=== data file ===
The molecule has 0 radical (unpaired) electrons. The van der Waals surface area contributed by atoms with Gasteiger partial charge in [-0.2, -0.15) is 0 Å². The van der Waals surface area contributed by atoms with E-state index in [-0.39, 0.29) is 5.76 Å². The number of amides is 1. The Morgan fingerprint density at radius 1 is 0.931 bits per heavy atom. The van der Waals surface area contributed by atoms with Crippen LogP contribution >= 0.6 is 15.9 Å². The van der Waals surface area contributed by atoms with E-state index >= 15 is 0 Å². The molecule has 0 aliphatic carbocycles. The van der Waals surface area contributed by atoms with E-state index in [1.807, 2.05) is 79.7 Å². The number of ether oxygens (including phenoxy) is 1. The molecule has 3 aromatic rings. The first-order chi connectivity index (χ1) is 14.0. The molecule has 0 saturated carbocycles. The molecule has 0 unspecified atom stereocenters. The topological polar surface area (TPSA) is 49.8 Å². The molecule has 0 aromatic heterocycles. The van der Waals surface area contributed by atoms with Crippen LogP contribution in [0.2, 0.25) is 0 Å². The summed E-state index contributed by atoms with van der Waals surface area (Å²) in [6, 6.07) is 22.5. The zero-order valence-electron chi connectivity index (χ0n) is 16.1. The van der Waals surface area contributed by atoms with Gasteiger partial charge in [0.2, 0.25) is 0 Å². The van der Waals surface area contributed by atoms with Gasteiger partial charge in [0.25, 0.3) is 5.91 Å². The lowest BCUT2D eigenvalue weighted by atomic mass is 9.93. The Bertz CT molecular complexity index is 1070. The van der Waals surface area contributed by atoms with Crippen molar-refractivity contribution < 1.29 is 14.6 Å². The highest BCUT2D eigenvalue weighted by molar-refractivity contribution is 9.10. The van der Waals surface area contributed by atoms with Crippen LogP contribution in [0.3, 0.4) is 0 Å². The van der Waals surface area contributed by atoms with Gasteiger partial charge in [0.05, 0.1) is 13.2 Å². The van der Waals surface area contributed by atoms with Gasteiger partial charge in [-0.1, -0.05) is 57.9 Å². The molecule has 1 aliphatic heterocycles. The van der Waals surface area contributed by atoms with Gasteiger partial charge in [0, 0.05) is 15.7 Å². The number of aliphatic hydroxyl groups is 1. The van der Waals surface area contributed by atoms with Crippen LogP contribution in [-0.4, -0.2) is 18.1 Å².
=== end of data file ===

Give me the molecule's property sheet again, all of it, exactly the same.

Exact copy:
The molecule has 0 radical (unpaired) electrons. The van der Waals surface area contributed by atoms with Gasteiger partial charge in [-0.2, -0.15) is 0 Å². The van der Waals surface area contributed by atoms with E-state index in [-0.39, 0.29) is 5.76 Å². The number of amides is 1. The Morgan fingerprint density at radius 1 is 0.931 bits per heavy atom. The van der Waals surface area contributed by atoms with Crippen LogP contribution >= 0.6 is 15.9 Å². The van der Waals surface area contributed by atoms with E-state index >= 15 is 0 Å². The molecule has 0 aliphatic carbocycles. The van der Waals surface area contributed by atoms with E-state index in [1.807, 2.05) is 79.7 Å². The number of ether oxygens (including phenoxy) is 1. The molecule has 3 aromatic rings. The first-order chi connectivity index (χ1) is 14.0. The molecule has 0 saturated carbocycles. The molecule has 0 unspecified atom stereocenters. The topological polar surface area (TPSA) is 49.8 Å². The molecule has 0 aromatic heterocycles. The van der Waals surface area contributed by atoms with Crippen LogP contribution in [0.2, 0.25) is 0 Å². The summed E-state index contributed by atoms with van der Waals surface area (Å²) in [6, 6.07) is 22.5. The zero-order valence-electron chi connectivity index (χ0n) is 16.1. The van der Waals surface area contributed by atoms with Gasteiger partial charge in [0.2, 0.25) is 0 Å². The van der Waals surface area contributed by atoms with Gasteiger partial charge in [0.25, 0.3) is 5.91 Å². The lowest BCUT2D eigenvalue weighted by atomic mass is 9.93. The Bertz CT molecular complexity index is 1070. The van der Waals surface area contributed by atoms with Crippen molar-refractivity contribution < 1.29 is 14.6 Å². The highest BCUT2D eigenvalue weighted by molar-refractivity contribution is 9.10. The van der Waals surface area contributed by atoms with Crippen LogP contribution in [0.3, 0.4) is 0 Å². The van der Waals surface area contributed by atoms with Gasteiger partial charge in [0.05, 0.1) is 13.2 Å². The van der Waals surface area contributed by atoms with Gasteiger partial charge in [-0.1, -0.05) is 57.9 Å². The molecule has 1 aliphatic heterocycles. The van der Waals surface area contributed by atoms with Gasteiger partial charge in [0, 0.05) is 15.7 Å². The number of aliphatic hydroxyl groups is 1. The van der Waals surface area contributed by atoms with Crippen LogP contribution in [-0.4, -0.2) is 18.1 Å².